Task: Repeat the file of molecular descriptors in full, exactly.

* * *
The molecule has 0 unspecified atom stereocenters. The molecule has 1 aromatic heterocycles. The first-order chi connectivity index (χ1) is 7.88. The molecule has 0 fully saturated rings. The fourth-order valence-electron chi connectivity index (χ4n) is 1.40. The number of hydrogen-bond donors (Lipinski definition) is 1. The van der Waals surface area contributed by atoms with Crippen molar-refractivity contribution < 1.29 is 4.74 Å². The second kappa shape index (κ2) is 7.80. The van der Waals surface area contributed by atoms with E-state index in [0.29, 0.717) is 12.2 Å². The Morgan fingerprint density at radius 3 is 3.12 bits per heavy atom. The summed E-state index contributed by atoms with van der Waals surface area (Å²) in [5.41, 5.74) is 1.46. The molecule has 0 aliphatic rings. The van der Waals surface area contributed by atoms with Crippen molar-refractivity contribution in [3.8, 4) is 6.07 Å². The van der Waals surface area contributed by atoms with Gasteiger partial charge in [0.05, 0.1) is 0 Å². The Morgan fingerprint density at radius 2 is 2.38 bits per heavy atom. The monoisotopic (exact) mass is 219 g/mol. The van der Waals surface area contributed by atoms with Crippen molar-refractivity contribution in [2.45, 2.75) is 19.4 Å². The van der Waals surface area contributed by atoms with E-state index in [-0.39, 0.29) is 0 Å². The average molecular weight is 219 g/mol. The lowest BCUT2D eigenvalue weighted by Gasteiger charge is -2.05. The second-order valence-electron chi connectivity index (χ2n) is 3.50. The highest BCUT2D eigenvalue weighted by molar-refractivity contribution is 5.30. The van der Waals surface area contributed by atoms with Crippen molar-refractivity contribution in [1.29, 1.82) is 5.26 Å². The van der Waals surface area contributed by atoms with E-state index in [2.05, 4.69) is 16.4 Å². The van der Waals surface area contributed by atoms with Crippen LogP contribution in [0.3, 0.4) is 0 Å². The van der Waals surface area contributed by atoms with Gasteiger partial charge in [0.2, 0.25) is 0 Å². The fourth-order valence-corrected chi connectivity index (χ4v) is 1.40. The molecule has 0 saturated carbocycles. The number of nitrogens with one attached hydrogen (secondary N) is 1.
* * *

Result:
The molecule has 0 unspecified atom stereocenters. The molecule has 1 aromatic heterocycles. The first-order chi connectivity index (χ1) is 7.88. The molecule has 0 fully saturated rings. The fourth-order valence-electron chi connectivity index (χ4n) is 1.40. The number of hydrogen-bond donors (Lipinski definition) is 1. The van der Waals surface area contributed by atoms with Crippen molar-refractivity contribution < 1.29 is 4.74 Å². The second kappa shape index (κ2) is 7.80. The van der Waals surface area contributed by atoms with E-state index in [0.29, 0.717) is 12.2 Å². The Morgan fingerprint density at radius 3 is 3.12 bits per heavy atom. The summed E-state index contributed by atoms with van der Waals surface area (Å²) in [5.41, 5.74) is 1.46. The molecule has 0 aliphatic rings. The van der Waals surface area contributed by atoms with Crippen molar-refractivity contribution in [3.8, 4) is 6.07 Å². The van der Waals surface area contributed by atoms with Gasteiger partial charge in [0.05, 0.1) is 0 Å². The Morgan fingerprint density at radius 2 is 2.38 bits per heavy atom. The monoisotopic (exact) mass is 219 g/mol. The van der Waals surface area contributed by atoms with Crippen molar-refractivity contribution in [2.45, 2.75) is 19.4 Å². The van der Waals surface area contributed by atoms with E-state index in [-0.39, 0.29) is 0 Å². The average molecular weight is 219 g/mol. The lowest BCUT2D eigenvalue weighted by Gasteiger charge is -2.05. The second-order valence-electron chi connectivity index (χ2n) is 3.50. The highest BCUT2D eigenvalue weighted by molar-refractivity contribution is 5.30. The van der Waals surface area contributed by atoms with Crippen molar-refractivity contribution in [1.29, 1.82) is 5.26 Å². The van der Waals surface area contributed by atoms with E-state index in [2.05, 4.69) is 16.4 Å². The van der Waals surface area contributed by atoms with Crippen LogP contribution in [0.3, 0.4) is 0 Å². The van der Waals surface area contributed by atoms with Gasteiger partial charge in [0.2, 0.25) is 0 Å². The fourth-order valence-corrected chi connectivity index (χ4v) is 1.40. The molecule has 0 saturated carbocycles. The number of nitrogens with one attached hydrogen (secondary N) is 1.